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After three delays drastically underestimating how long the COVID-19 pandemic would last, Warner Brothers has once again moved the theatrical release date for the next Christopher Nolan blockbuster.

While the constant delays could have been avoided by releasing the film over a streaming service like Disney did with “Onward,” Warner Brothers and Nolan remain adamant about releasing “Tenet” in theaters, the long-awaited action/thriller film about a secret agent on a journey to prevent the start of a deadly World War III.

There are several problems with this, but each concludes with the fact that “Tenet” should not release in theaters anytime soon.

Showing a blockbuster film by an acclaimed director amid a meteoric rise in COVID-19 cases is one of the most irresponsible actions Warner Brothers can take when movie theaters have already proven to be one of the riskest places for COVID-19.

One source of frustration is the assertion that theaters are the best way to experience the film. As people learned to live in lockdown, many have increased their home media viewing as a way of combating cabin fever.

Despite this, Warner Brothers seems to push for the release of “Tenet” exclusively in theaters. This could be due to the romanticized view many have with theaters as a social space. An executive from Warner Brothers said at the 2019 CinemaCon, “a lot more people have had their first kiss in a movie theater than their parents’ living room.”

Nolan, in a Washington Post opinion piece, argues, “…there are parts of life that are far more important than going to the movies. But, when you consider what theaters provide, maybe not so many as you might think.” Suppose someone enjoys a show or movie while at home, the fact that they enjoyed that piece of media is not devalued because they watched it at home.

Even before the quarantine, the critical success of movies like “Roma” on Netflix show that good movies can be enjoyed from the comfort of someone’s home, rather than one’s local Cinemark.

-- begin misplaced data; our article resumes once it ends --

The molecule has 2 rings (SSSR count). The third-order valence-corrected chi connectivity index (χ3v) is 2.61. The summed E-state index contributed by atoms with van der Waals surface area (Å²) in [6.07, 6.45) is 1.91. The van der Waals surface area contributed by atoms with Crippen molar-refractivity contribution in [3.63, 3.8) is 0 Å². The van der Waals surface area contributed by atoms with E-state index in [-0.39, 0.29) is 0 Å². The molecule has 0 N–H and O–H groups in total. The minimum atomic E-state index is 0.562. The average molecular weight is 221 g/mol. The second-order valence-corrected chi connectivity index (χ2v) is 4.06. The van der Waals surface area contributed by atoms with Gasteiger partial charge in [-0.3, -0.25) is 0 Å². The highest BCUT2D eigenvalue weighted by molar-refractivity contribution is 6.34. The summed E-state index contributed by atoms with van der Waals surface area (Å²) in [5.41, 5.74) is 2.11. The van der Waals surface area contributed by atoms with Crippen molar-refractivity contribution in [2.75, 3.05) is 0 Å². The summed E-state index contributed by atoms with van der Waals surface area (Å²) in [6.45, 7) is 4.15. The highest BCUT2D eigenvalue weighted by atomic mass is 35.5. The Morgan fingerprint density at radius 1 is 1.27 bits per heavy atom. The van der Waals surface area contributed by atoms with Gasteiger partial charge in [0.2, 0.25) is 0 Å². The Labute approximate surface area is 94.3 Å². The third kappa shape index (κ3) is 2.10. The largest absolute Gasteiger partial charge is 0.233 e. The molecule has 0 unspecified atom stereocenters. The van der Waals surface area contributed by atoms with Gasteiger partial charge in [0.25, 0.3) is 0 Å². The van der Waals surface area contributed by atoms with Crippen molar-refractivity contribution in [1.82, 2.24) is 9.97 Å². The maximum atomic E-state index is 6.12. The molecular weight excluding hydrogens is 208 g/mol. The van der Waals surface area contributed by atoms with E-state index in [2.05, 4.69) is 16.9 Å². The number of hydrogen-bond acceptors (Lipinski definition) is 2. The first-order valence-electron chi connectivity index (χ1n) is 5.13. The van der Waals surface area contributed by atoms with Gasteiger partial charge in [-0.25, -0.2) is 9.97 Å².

The way “Tenet” is being promoted also detracts from Nolan’s views on theaters. In the video game “Fortnite,” a new trailer for “Tenet” was released before the trailer was released worldwide. This was followed by the game’s “Movie Nite” event, which showed “Inception” in an in-game theater.

The social movie-watching experience for the trailer in “Fortnite” contradicts the set-up Nolan is wanting to embrace. The flashy player model stood right in front of the screen, and the random background scenery was difficult to ignore. It was not a superior movie-watching experience. Assuming Nolan had control over promotions like this, it is ridiculous that he thought this was a better way to experience the movie.

Nolan has shown that he deeply cares about the movie theater experience. He has made it clear that he wants to help theaters get back on their feet and hopes for ‘Tenet’ to lead that recovery. This is incredibly admirable, considering the massive layoffs and wage reductions movie theaters have experienced just to stay afloat.

However, a single blockbuster is not going to save all theaters. What could save them are things that should have been done long before a global pandemic, like providing subsidies for small theater chains or having theaters learn business models that do not require $7 tubs of popcorn to succeed.

For Nolan, to ask the public to come to watch his movie long before the pandemic is over (with generous estimates saying a vaccine will be ready by the start of 2021), he is asking audiences to risk their lives to save something that may already be dying.

– Brett Owen is a computer science junior

The University Star welcomes Letters to the Editor from its readers. All submissions are reviewed and considered by the Editor-in-Chief and Opinion Editor for publication. Not all letters are guaranteed for publication.

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